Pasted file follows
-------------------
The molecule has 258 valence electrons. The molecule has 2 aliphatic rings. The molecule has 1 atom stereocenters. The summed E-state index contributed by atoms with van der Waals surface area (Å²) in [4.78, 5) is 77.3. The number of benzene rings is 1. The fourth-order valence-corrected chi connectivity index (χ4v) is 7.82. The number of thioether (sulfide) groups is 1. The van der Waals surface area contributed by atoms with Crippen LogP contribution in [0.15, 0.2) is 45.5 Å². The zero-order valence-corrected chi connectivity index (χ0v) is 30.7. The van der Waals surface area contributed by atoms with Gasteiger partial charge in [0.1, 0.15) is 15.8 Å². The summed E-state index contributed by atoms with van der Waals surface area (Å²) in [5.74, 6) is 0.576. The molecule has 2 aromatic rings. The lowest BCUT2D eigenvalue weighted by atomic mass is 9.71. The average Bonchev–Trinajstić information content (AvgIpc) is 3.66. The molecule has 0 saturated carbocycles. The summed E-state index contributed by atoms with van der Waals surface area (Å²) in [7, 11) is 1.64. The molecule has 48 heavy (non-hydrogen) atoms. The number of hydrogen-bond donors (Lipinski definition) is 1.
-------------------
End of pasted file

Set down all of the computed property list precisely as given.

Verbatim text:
The molecule has 258 valence electrons. The molecule has 2 aliphatic rings. The molecule has 1 atom stereocenters. The summed E-state index contributed by atoms with van der Waals surface area (Å²) in [4.78, 5) is 77.3. The number of benzene rings is 1. The fourth-order valence-corrected chi connectivity index (χ4v) is 7.82. The number of thioether (sulfide) groups is 1. The van der Waals surface area contributed by atoms with Crippen LogP contribution in [0.15, 0.2) is 45.5 Å². The zero-order valence-corrected chi connectivity index (χ0v) is 30.7. The van der Waals surface area contributed by atoms with Gasteiger partial charge in [0.1, 0.15) is 15.8 Å². The summed E-state index contributed by atoms with van der Waals surface area (Å²) in [5.74, 6) is 0.576. The molecule has 2 aromatic rings. The lowest BCUT2D eigenvalue weighted by atomic mass is 9.71. The average Bonchev–Trinajstić information content (AvgIpc) is 3.66. The molecule has 0 saturated carbocycles. The summed E-state index contributed by atoms with van der Waals surface area (Å²) in [7, 11) is 1.64. The molecule has 48 heavy (non-hydrogen) atoms. The number of hydrogen-bond donors (Lipinski definition) is 1.